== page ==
ROUTINE life in Israel is invariably marked by a conflict-laden day throughout which its armed forces battle on multiple fronts with Palestine-backed forces and political leaders ponder on ways to settle a long-pending territorial dispute. A change in status quo is likely to happen soon with the President of United States Mr. Donald Trump unveiling his Middle East peace plan that proposes a two-State solution aimed at ending one of the longest disputes. Mr. Trump’s plan -- Peace to Prosperity: A Vision to Improve the Lives of the Palestinian and Israeli People -- envisages more than double the size of Palestinian territory, a hefty financial package that can “fundamentally transform the West Bank and Gaza”, Jerusalem as Israel’s undivided capital, legality to Israeli settlements in West Bank, Palestinian capital in Eastern Jerusalem, disbandment of Hamas that rules the Gaza strip, and an end to Palestine’s violent resistance to Israel.
The US President has termed his Middle East peace plan as historic and a giant step towards peace but has been met with a “thousand no’s” from Palestinian President Mahmoud Abbas. As a matter of fact, the plan was drawn up without any meaningful Palestinian participation. The US proximity with Israel and Prime Minister Mr. Benjamin Netanyahu is well-documented. In December 2017, Mr. Trump had announced US recognition of Jerusalem as the capital of Israel and also ordered relocation of the US Embassy in Israel from Tel Aviv to Jerusalem. A resolution to that effect was also tabled in the United Nations the following year but was met with stiff resistance from a big bloc including India.
This puts a big question-mark on the success of the plan as it is being seen heavily loaded in Israel’s favour. Palestine resistance to the offer was bold and clear when Mr. Abbas declared that “Jerusalem is not for sale”. The Islamic militant group ruling Gaza also rejected it terming it as a conspiracy of the US and Israel. It also said that all options were open in responding to the Trump administration plan. This stand puts Mr. Trump’s peace plan in jeopardy and may render it as a non-starter. The first step to start fresh negotiations between the two parties in conflict lies in toning down rhetoric and scaling down the battle of attrition.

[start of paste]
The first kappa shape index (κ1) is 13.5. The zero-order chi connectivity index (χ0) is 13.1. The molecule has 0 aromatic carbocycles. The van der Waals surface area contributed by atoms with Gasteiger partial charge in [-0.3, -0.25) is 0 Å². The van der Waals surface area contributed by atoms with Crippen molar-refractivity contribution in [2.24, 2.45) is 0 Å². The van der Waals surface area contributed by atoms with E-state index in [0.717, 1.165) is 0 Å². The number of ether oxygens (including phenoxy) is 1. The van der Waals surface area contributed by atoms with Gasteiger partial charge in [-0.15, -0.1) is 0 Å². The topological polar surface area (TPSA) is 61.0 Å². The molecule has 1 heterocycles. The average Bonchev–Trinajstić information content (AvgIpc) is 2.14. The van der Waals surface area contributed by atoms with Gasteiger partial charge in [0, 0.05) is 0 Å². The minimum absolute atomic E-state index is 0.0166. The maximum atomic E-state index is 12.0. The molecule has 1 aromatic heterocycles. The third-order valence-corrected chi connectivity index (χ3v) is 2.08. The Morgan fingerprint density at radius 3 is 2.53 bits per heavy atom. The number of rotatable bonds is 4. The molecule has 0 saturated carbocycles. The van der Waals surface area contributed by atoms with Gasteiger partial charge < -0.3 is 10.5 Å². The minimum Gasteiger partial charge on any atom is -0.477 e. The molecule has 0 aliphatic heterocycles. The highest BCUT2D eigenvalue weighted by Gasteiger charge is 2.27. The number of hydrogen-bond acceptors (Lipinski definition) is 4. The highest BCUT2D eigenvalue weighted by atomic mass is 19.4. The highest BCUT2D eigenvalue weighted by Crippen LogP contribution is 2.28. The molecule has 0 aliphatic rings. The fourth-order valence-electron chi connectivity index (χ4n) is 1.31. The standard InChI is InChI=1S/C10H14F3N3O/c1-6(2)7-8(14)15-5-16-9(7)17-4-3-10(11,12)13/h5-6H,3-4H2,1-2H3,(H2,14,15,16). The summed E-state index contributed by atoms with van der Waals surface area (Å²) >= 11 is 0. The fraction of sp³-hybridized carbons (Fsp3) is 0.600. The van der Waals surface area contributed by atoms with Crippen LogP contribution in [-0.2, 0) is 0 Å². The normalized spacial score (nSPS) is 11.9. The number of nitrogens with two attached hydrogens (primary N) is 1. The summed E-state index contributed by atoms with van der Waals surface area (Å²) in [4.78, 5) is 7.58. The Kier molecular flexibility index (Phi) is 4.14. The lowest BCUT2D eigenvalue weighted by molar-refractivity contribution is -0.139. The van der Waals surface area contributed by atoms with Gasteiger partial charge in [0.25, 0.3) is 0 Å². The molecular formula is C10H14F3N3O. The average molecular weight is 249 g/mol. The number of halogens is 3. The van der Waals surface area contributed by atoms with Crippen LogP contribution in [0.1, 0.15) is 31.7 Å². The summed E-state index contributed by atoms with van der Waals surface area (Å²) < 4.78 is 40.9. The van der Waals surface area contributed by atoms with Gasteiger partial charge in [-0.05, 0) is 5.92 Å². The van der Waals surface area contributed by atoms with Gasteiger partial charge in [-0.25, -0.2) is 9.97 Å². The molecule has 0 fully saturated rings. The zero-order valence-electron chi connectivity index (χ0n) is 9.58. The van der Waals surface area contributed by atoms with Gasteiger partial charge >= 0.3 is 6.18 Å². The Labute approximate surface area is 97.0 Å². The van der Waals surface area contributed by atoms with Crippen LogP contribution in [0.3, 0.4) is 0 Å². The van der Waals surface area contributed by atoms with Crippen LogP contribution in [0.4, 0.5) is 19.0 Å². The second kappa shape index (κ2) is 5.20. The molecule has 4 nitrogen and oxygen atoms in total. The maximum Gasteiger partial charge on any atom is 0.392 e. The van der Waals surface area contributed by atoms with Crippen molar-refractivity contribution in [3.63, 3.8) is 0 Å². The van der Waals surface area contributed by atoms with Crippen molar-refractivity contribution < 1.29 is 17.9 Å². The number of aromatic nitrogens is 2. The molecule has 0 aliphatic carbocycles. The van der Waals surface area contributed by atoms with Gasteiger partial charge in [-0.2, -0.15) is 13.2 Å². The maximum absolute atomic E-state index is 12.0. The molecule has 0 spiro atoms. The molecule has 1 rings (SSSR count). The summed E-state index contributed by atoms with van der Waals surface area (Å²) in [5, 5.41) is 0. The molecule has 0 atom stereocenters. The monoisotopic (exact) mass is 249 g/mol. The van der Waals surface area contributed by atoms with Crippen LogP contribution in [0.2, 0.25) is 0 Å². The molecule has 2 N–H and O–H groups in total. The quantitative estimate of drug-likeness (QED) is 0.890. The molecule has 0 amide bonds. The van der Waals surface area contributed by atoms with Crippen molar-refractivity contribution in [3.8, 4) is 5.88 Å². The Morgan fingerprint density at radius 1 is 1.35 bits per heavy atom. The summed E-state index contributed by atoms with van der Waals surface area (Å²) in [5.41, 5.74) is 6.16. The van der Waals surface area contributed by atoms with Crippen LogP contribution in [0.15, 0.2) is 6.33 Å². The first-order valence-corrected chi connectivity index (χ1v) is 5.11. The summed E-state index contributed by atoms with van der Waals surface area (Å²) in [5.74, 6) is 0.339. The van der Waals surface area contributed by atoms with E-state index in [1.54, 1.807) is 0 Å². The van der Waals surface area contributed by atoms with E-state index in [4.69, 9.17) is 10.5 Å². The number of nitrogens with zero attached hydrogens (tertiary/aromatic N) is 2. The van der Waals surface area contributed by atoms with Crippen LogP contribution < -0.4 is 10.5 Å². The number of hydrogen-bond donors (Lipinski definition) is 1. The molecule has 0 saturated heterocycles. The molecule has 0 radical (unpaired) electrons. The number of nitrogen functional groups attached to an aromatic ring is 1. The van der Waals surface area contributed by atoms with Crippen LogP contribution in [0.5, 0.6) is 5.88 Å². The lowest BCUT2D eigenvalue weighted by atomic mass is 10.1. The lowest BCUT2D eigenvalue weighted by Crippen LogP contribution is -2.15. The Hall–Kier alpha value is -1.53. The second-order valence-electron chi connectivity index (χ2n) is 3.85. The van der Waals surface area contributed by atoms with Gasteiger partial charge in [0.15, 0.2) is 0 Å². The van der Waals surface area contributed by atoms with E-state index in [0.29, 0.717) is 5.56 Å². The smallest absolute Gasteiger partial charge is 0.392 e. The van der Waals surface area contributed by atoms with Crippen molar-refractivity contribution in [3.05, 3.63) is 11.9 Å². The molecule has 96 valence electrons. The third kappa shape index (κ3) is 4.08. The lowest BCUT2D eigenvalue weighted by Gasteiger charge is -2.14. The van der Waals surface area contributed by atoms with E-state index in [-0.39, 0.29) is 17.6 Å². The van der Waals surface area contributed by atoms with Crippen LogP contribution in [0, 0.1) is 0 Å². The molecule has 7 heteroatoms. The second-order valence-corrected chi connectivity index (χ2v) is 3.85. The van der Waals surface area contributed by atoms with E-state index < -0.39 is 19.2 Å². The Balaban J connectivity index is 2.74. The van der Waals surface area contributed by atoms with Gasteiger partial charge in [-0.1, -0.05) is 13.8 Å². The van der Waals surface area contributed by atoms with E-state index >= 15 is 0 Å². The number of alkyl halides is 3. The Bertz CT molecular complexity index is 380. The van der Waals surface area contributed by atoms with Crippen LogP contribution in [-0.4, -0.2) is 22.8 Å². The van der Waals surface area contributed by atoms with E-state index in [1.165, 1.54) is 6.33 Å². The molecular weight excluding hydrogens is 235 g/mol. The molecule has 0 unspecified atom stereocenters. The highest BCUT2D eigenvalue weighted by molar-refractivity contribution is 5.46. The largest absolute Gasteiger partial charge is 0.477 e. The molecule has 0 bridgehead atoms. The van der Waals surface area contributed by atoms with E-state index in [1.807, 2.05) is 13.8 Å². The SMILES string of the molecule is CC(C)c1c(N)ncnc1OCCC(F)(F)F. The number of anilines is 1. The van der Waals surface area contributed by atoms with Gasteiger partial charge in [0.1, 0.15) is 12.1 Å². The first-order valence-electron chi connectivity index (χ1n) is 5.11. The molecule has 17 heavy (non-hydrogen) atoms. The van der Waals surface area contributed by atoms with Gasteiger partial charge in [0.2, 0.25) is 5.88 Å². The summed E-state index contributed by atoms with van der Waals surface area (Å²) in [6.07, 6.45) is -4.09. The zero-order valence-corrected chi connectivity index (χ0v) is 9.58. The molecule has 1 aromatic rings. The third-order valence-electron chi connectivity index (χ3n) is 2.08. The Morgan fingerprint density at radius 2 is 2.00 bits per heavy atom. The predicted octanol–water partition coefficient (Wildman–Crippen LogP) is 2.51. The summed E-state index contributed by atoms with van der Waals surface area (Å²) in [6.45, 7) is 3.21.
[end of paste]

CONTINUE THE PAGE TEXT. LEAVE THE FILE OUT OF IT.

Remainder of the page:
Making the leadership in both States realise the potential economic windfall that can open a fresh path to prosperity by overcoming violence is pertinent as a starter. Beyond the optics of change in border and yielding of certain contiguous territories like the Jordan Valley that is of critical importance for Israel from the security point of view, the US plan has the potential to facilitate more than $50 billion in new investment over 10 years. It includes infrastructure like high-speed transportation links between the West Bank and Gaza, promoting private sector growth, education, improving healthcare sector and overall quality of Palestinian life. Experts feel the plan would double the size of Palestine economy and cut poverty in half. Higher employment generation is also guaranteed under the facilitation of funds for the region.
These facts must be made the cornerstone of negotiations through the United Nations and countries friendly with both nations -- like India. India has long maintained that Israel-Palestine conflict should be resolved through negotiations to reach a two-State solution for peaceful co-existence. Prime Minister Mr. Narendra Modi has cultivated excellent relations with leadership in both nations. Mr. Modi has successfully managed de-hyphenation of Israel and Palestine in a marked change in India’s foreign policy without ruffling feathers in both countries. If the US peace plan is worked through such channels then it would be a great service to change the fortunes of a conflict-ridden population.